Starvation in Kansas Territory
As the nation waited for Congress to admit Kansas to the Union, settlers in the territory struggled to survive a drought. The St. Joseph Gazette cautioned against settlers immigrating to the territory, as they would put a further burden on already scarce resources:
I do not think many will be able to settle in this part for the next twelve months, there being almost an entire failure in the crops throughout this section of country. Prospects are really dismal here for all kinds of produce. There will not be "hog and hominy" enough for the old inhabitants, much less for a large influx [of] emigration.
Thaddeus Hyatt was an abolitionist who also advocated for relief efforts for Kansas settlers. He served as head of the National Kansas Committee in 1856, and wrote several circulars intended to arouse the people of the East to the necessities of Kansas settlers.
His February 4, 1860, appeal “Starvation in Kansas” painted a bleak picture for Kansas settlers unless emergency aid was provided immediately:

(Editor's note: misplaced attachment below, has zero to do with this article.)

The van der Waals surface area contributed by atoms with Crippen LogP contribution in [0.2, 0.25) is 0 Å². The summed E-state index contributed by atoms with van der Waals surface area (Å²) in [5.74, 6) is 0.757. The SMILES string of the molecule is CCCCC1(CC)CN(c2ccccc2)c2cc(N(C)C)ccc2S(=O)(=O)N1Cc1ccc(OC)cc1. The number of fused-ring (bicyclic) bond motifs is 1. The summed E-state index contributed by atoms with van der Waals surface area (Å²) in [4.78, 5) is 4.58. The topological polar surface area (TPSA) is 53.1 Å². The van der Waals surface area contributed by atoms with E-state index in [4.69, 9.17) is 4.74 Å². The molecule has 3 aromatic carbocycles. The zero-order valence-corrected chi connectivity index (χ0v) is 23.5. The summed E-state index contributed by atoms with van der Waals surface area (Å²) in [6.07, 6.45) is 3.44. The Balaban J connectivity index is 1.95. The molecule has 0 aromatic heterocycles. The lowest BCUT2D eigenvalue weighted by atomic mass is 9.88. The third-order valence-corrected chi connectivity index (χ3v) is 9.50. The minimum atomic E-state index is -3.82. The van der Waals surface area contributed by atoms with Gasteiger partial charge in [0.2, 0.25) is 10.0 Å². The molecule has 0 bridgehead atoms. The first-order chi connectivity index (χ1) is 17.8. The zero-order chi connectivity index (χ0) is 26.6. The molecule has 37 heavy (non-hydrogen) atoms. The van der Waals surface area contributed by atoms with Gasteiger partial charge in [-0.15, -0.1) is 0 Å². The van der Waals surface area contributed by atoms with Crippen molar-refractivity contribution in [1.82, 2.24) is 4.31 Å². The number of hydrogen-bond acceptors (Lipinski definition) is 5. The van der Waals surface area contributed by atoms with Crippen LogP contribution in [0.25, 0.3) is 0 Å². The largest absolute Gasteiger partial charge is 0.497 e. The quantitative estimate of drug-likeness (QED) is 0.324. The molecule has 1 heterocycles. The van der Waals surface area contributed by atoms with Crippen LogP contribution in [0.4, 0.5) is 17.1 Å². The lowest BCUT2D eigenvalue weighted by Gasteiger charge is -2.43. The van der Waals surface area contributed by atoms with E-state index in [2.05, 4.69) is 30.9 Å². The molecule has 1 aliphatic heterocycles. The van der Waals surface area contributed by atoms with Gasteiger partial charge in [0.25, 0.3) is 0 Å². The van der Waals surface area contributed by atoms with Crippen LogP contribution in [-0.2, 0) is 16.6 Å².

Like a vortex, this frightful famine draws to its insatiate centre all conditions. Hour by hour it enlarges. With each recurring day the calamity spreads wider. They who had food yesterday, have none today. They who have food today, have none for tomorrow. Desolation covers the land, and sorrow fills the hearts of the people.
Shortly after writing the appeal, Hyatt was called to Washington, D.C., but not to argue his case for Kansas settlers. Hyatt had known John Brown and was called to testify to the Senate committee looking into events at Harpers Ferry a few months prior. Hyatt refused to testify and was imprisoned for three months, but continued to write articles for newspapers and advocate for relief for Kansas.
Entry: Starvation in Kansas Territory
Author: Kansas Historical Society
Author information: The Kansas Historical Society is a state agency charged with actively safeguarding and sharing the state's history.
Date Created: June 2010
Date Modified: April 2013
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